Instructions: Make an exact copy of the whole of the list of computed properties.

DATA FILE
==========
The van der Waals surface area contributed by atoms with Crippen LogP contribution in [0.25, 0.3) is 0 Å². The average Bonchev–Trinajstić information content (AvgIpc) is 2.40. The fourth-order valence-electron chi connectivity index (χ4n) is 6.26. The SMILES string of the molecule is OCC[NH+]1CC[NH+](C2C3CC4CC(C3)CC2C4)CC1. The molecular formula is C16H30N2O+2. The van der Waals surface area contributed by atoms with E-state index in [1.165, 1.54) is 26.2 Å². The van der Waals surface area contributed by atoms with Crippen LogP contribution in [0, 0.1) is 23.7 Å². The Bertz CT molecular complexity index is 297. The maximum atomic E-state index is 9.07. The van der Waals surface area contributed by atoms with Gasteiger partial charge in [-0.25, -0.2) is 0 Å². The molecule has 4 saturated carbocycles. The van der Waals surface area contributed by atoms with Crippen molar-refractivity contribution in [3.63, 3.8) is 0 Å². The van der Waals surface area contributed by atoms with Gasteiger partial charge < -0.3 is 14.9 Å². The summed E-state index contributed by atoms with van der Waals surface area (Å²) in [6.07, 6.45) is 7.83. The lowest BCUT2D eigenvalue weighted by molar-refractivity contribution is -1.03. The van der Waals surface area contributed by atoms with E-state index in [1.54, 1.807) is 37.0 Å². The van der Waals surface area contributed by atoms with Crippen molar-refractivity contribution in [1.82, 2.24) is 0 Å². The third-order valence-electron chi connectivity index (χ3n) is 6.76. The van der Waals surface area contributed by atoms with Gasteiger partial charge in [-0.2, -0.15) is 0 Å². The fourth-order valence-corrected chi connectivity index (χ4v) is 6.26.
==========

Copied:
The van der Waals surface area contributed by atoms with Crippen LogP contribution in [0.25, 0.3) is 0 Å². The average Bonchev–Trinajstić information content (AvgIpc) is 2.40. The fourth-order valence-electron chi connectivity index (χ4n) is 6.26. The SMILES string of the molecule is OCC[NH+]1CC[NH+](C2C3CC4CC(C3)CC2C4)CC1. The molecular formula is C16H30N2O+2. The van der Waals surface area contributed by atoms with E-state index in [1.165, 1.54) is 26.2 Å². The van der Waals surface area contributed by atoms with Crippen LogP contribution in [0, 0.1) is 23.7 Å². The Bertz CT molecular complexity index is 297. The maximum atomic E-state index is 9.07. The van der Waals surface area contributed by atoms with Gasteiger partial charge in [-0.25, -0.2) is 0 Å². The molecule has 4 saturated carbocycles. The van der Waals surface area contributed by atoms with Crippen molar-refractivity contribution in [3.63, 3.8) is 0 Å². The van der Waals surface area contributed by atoms with Gasteiger partial charge < -0.3 is 14.9 Å². The summed E-state index contributed by atoms with van der Waals surface area (Å²) in [6.07, 6.45) is 7.83. The lowest BCUT2D eigenvalue weighted by molar-refractivity contribution is -1.03. The van der Waals surface area contributed by atoms with E-state index in [1.54, 1.807) is 37.0 Å². The van der Waals surface area contributed by atoms with Crippen molar-refractivity contribution in [1.82, 2.24) is 0 Å². The third-order valence-electron chi connectivity index (χ3n) is 6.76. The van der Waals surface area contributed by atoms with Gasteiger partial charge in [-0.2, -0.15) is 0 Å². The fourth-order valence-corrected chi connectivity index (χ4v) is 6.26.